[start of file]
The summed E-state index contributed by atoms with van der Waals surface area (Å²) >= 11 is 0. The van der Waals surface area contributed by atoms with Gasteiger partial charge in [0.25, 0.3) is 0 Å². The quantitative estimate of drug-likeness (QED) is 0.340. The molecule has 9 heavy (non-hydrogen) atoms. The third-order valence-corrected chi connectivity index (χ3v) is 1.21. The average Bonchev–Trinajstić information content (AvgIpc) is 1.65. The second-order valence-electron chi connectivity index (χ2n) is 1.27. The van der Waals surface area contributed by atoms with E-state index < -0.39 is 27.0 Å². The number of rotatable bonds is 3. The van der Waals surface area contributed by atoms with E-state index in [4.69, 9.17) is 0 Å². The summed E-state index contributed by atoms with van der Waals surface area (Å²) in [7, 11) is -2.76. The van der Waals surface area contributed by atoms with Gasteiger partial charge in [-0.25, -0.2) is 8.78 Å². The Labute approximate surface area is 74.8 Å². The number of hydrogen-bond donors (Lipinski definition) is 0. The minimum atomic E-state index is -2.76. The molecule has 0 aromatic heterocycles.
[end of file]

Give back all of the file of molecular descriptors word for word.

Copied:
The summed E-state index contributed by atoms with van der Waals surface area (Å²) >= 11 is 0. The van der Waals surface area contributed by atoms with Gasteiger partial charge in [0.25, 0.3) is 0 Å². The quantitative estimate of drug-likeness (QED) is 0.340. The molecule has 9 heavy (non-hydrogen) atoms. The third-order valence-corrected chi connectivity index (χ3v) is 1.21. The average Bonchev–Trinajstić information content (AvgIpc) is 1.65. The second-order valence-electron chi connectivity index (χ2n) is 1.27. The van der Waals surface area contributed by atoms with E-state index < -0.39 is 27.0 Å². The number of rotatable bonds is 3. The van der Waals surface area contributed by atoms with E-state index in [4.69, 9.17) is 0 Å². The summed E-state index contributed by atoms with van der Waals surface area (Å²) in [7, 11) is -2.76. The van der Waals surface area contributed by atoms with Gasteiger partial charge in [-0.25, -0.2) is 8.78 Å². The Labute approximate surface area is 74.8 Å². The number of hydrogen-bond donors (Lipinski definition) is 0. The minimum atomic E-state index is -2.76. The molecule has 0 aromatic heterocycles.